6 Tricks for Writing Money-Making Headlines

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Headlines are the most important element of any copy. Before a reader gets to your compelling story, your insightful analogy, or your product’s fantastic benefits, they’ve got to read a headline that makes them think “I need this information.”

How am I so sure the headline is that critical? The answer: testing. Our A/B tests on emails, landing pages, and web forms show that the biggest lifts usually result from changes to headlines.

To help you visualize, apply the headline and body copy to the concept of the sales funnel. Many people will read the headline, fewer will read the copy, and fewer still will convert into customers. The headline is the opening salvo that often determines victory or defeat for your campaign.

So, since we’ve got that figured out, surely we’ve devised a fool-proof formula for writing awesome headlines, right? Actually, there’s no surefire template. You do have three weapons at your disposal: a copywriting mindset, a set of proven techniques and a few best practices no matter how you decide to spin your headline.

The Mindset

In order to connect with your reader, you must mentally become your reader. Think all the way through the journey they’ve taken to arrive at your content. What are they searching for that you, and only you, can deliver better than anyone else? And why is what you have to say deserving of a reader’s precious time?

Once you’ve walked a mile in your audience’s shoes, select which ammunition to use. These are some headline elements which are proven to work. It’s up to you to decide which ones will most appeal to your target audience.

1. Include Numbers

In the era of the listicle, marketers can be assured that lists attract attention. “5 Ways to…”, “These 6 Things are Ruining…”, “10 Puppies Who…”, you get the picture. In a world where massive amounts of info compete for our attention, people are attracted to easily digestible chunks of information (a fact which also informs design and formatting choices.)

If your content can be presented as a list, it may make sense to do so. The formality of your subject matter is another consideration here—people already mock some major content sites for their use of this trope, so heavy or serious subject matter will not fit.

2. Use the 5 “W’s” (and 1 “H”)

Journalists are trained to ask who, what, when, where, why and how. Consider using these words in your headlines to explain what’s happened up front. If you can summarize or explain the content of the article in a sentence, those interested in the subject matter will be more likely to want to learn more.

“Here’s How a 13-Year-Old Kid Made $20,000 in One Day”
“Meet John Q. Public, the Man Who Runs the Internet”
“What Your Business Needs to Drive More Leads” (rhyme bonus)

These headlines prepare the reader for the article/page in a conversational style.

3. Share a Secret

Everyone loves secrets! Even the word itself conjures salacious feelings—knowing something others don’t gives one a feeling of power, and people enjoy the advantage of having privileged information.

Look at the multimillion dollar marketing concept “The Secret”. Its success lies in its promise to reveal the hidden information and methods that unlock a happy life for the reader— a premise which is irresistible to those feeling the pain the book/movie addresses.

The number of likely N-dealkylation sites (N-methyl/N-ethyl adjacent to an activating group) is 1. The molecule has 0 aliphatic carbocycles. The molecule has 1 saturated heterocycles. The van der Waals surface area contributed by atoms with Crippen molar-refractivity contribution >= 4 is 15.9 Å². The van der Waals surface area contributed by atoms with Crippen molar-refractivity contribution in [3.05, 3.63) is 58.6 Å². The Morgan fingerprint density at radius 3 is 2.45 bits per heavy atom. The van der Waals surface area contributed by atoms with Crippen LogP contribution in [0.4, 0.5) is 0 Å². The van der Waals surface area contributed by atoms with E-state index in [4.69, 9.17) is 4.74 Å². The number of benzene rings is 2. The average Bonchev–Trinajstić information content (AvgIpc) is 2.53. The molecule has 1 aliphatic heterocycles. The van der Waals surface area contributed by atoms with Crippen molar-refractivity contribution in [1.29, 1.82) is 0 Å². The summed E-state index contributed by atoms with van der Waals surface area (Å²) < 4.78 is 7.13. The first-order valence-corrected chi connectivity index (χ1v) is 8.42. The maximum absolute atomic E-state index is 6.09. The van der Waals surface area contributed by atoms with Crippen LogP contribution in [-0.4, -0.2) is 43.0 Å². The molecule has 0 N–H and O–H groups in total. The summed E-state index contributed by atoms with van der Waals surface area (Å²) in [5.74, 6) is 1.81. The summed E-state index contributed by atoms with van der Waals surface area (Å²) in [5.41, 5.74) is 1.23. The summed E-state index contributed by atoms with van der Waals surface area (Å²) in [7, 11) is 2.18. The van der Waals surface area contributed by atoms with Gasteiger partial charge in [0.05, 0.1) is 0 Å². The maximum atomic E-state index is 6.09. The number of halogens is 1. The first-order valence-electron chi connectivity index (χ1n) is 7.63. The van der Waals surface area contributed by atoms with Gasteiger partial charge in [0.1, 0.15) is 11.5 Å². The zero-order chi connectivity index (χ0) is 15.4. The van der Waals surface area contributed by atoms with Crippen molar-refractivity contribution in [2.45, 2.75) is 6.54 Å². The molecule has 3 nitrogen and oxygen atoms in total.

“The Best-Kept Secret to a Happy Marriage”
“Secret Methods for Closing Deals Over the Phone”

Don’t you want to get the scoop on this powerful and mysterious info?

4. Teach the Reader

Many searchers are looking for information on how to solve a problem they’re experiencing, or on how to do something better. Reach out to these people and let them know you’re there to help them gain the knowledge they crave. Help the reader learn how to do better.

“Learn How to Write Headlines that Convert”
“Learn the Secret of Motivating Bored Employees”

Compounding techniques? Now we’re getting somewhere.

5. Use Pathos

Sometimes tugging at your readers’ heartstrings can encourage them to dive into your content. Consider the story of a child who donated his life savings to a family whose house burned down.

“Boy Donates to Needy Family”
“Young Philanthroper Learned it From Dad”
“7-Year-Old Gives Everything to Help Grief-Stricken Family”

One of these three headlines really turns up the emotion and positions the kid as a hero. Emotional headlines work especially well in the case of human interest stories, or for fundraising or humanitarian causes or services.

Best Practices in Order of Importance

1. Test Your Headlines

You should test your headlines against one another, studying their effects on metrics like time on page, bounce rate, conversions, etc.

2. Write Accurately

Use the style guidelines appropriate for your industry (usually AP). Be sure that your headline matches the content of your article or page—no bait-and-switching allowed. Use proper grammar and ALWAYS have someone proof your work before publishing it (I like two sets of eyes on everything I write).

3. Use Title Case

This practice should be subordinate to advice about testing. As a rule of thumb, however, headlines should use title case. Most writers will agree, unless they’ve found a better practice for their niche (or they’re e.e. cummings).

Headline design is but one element of good copywriting, a practice emphasized by Bizzuka in our work with clients. Read more about how professional copywriting can make a difference on your website or marketing materials.